Hepatitis B virus (HBV) is a partially double-stranded circular DNA virus [8]. The viral DNA goes into nuclei of infected hepatocytes where it is converted to cccDNA [8]. The cccDNA is a viral minichromosome, which takes the form of “beads-on-a-string” conformation of nucleosomal packaging [9], analogous to DNA packaging by mammalian nucleosome. HBV core protein and X protein along with histone H3 and H4 are components of HBV minichromosome [9, 10, 11]. A variety of cellular transcription factors bind HBV cccDNA, which in turn control transcriptional activity of HBV promoters: the preC/pregenomic, S1, S2, and X promoters [12]. The core promoter initiates transcription of preC and pregenomic RNA, the template for the viral genome by reverse transcription. Ubiquitous transcription factors such as specificity protein 1 (SP1), nuclear factor kappa B (NF-κβ), activator protein 1 (AP-1), and liver-enriched transcription factors such as hepatocyte nuclear factor 3 (HNF3), CAAT enhancer-binding protein (C/EBP), and several nuclear receptors such as hepatocyte nuclear factor 4 (HNF4), peroxisome proliferator-activated receptors (PPAR) and retinoid X receptors (RXRα), farnesoid acid receptor (FXR), small heterodimer partner (SHP), and testicular orphan receptor 4 (TR4) can bind core promoter [13, 14].

3. Epigenetic control of HBV transcription: histone modification

As described above, ultrastructure of HBV cccDNA simulates that of mammalian nucleosome, suggesting the possibility of histone molecules as a main factor for transcriptional control [9]. Indeed, Pollicino et al. demonstrated the feasibility of HBV-associated histone modification as a major transcriptional regulator of HBV [11]. Genome-wise search for posttranslational modification (PTM) of HBV-infected liver cell lines has revealed that active marks of transcription such as H3K4me3, H3K27ac, and H3K122ac are abundant in active chromatin, especially in the core promoter region [19]. Interestingly, however, the repressive marks of transcription, i.e., H3K27me3 and H3K9me2, are depleted in the HBV cccDNA, suggesting that modified histones regulate HBV transcription mainly in favor of active replication. Pol2 enrichment is co-localized at the H3K27me-enriched transcription start site of precore/pregenomic area, and treatment with interferon alpha reduces the active PTMs, also suggesting that active marks of histone modification contribute to the transcriptional activity of HBV.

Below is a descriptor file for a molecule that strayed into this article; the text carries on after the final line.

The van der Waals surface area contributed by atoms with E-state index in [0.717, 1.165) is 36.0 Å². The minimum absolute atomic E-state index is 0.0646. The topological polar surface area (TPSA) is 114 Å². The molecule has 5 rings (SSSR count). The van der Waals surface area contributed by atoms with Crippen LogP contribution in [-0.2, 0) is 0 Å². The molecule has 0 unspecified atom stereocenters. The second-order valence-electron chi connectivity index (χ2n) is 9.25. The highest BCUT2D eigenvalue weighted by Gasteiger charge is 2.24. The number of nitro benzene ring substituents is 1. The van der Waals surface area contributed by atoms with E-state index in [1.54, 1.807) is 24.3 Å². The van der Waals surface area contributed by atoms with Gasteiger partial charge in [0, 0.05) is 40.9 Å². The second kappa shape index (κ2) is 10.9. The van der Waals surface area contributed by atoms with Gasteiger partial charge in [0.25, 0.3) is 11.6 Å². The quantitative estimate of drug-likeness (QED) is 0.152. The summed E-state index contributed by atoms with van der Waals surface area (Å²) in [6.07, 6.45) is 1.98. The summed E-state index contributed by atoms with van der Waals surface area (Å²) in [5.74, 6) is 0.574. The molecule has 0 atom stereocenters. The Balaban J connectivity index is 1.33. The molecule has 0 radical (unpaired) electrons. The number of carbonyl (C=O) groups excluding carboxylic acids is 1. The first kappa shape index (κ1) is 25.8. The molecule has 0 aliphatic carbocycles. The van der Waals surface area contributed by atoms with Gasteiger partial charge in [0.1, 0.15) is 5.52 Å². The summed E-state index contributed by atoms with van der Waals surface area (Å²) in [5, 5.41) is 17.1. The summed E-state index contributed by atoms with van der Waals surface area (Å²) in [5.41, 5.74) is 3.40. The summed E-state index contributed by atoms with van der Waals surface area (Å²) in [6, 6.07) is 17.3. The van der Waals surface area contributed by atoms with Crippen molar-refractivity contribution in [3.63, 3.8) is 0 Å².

Much is unknown regarding the effects of histone modification on the binding of these transcription factors. Hepatitis X protein (HBx) is the most studied modulator of HBV-bound histone [20, 21]. HBx is bound to the cccDNA and enhance transcription by increasing histone acetylation and recruiting cellular coactivators p300, CBP, and PCAF [22], by inhibiting protein arginine methyltransferase 1 and reducing H4 methylation [23]. HBx also increases histone acetylation and H3K4me3 and decreases HP1 binding and H3K9me3 on the cccDNA [24]. Other host transcription factors, mainly suppressors, that act via epigenetic control of HBV include SIRT3 [25], zinc finger and homeoboxes 2 (ZHX2) [26], KDM2B [27], protein arginine methyltransferase 5 (PRMT5) [28], and SETDB1 [24]. Interestingly, mutations in the basal core promoter are also reported to be associated with histone modification [29]. The effect of histone modification on HBV replication is summarized in Table 1.